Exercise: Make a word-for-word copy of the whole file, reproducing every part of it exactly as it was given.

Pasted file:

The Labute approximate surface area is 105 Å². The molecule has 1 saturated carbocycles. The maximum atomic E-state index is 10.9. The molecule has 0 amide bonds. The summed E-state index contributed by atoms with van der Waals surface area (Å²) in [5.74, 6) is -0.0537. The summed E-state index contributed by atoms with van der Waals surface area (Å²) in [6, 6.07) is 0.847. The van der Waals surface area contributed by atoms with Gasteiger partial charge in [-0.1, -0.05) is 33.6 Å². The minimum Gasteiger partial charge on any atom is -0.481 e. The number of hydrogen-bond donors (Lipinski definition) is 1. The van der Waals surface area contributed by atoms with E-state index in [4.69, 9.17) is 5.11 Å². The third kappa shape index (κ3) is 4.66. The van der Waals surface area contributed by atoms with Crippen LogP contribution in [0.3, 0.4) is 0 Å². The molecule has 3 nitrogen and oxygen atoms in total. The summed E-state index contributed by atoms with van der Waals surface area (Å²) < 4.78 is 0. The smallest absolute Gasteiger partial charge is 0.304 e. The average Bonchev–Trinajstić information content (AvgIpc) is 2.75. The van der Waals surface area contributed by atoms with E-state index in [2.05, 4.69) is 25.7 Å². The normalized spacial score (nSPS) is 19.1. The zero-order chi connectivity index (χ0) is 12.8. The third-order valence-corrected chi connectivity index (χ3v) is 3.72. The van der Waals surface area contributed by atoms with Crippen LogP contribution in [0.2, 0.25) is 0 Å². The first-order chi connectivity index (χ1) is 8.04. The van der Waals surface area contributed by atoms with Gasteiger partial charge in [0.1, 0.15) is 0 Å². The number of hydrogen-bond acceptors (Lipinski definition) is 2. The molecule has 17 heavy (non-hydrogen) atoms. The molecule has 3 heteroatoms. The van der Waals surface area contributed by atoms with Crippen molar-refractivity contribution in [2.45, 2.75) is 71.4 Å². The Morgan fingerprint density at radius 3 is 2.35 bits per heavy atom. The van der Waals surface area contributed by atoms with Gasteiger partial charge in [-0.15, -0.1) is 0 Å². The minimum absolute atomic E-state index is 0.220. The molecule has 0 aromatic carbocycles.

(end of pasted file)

The Labute approximate surface area is 105 Å². The molecule has 1 saturated carbocycles. The maximum atomic E-state index is 10.9. The molecule has 0 amide bonds. The summed E-state index contributed by atoms with van der Waals surface area (Å²) in [5.74, 6) is -0.0537. The summed E-state index contributed by atoms with van der Waals surface area (Å²) in [6, 6.07) is 0.847. The van der Waals surface area contributed by atoms with Gasteiger partial charge in [-0.1, -0.05) is 33.6 Å². The minimum Gasteiger partial charge on any atom is -0.481 e. The number of hydrogen-bond donors (Lipinski definition) is 1. The van der Waals surface area contributed by atoms with E-state index in [4.69, 9.17) is 5.11 Å². The third kappa shape index (κ3) is 4.66. The van der Waals surface area contributed by atoms with Crippen LogP contribution in [0.3, 0.4) is 0 Å². The molecule has 3 nitrogen and oxygen atoms in total. The summed E-state index contributed by atoms with van der Waals surface area (Å²) < 4.78 is 0. The smallest absolute Gasteiger partial charge is 0.304 e. The average Bonchev–Trinajstić information content (AvgIpc) is 2.75. The van der Waals surface area contributed by atoms with E-state index in [2.05, 4.69) is 25.7 Å². The normalized spacial score (nSPS) is 19.1. The zero-order chi connectivity index (χ0) is 12.8. The third-order valence-corrected chi connectivity index (χ3v) is 3.72. The van der Waals surface area contributed by atoms with Crippen LogP contribution in [0.2, 0.25) is 0 Å². The first-order chi connectivity index (χ1) is 8.04. The van der Waals surface area contributed by atoms with Gasteiger partial charge in [0.1, 0.15) is 0 Å². The number of hydrogen-bond acceptors (Lipinski definition) is 2. The molecule has 17 heavy (non-hydrogen) atoms. The molecule has 3 heteroatoms. The van der Waals surface area contributed by atoms with Crippen molar-refractivity contribution in [2.45, 2.75) is 71.4 Å². The Morgan fingerprint density at radius 3 is 2.35 bits per heavy atom. The van der Waals surface area contributed by atoms with Gasteiger partial charge in [-0.15, -0.1) is 0 Å². The minimum absolute atomic E-state index is 0.220. The molecule has 0 aromatic carbocycles.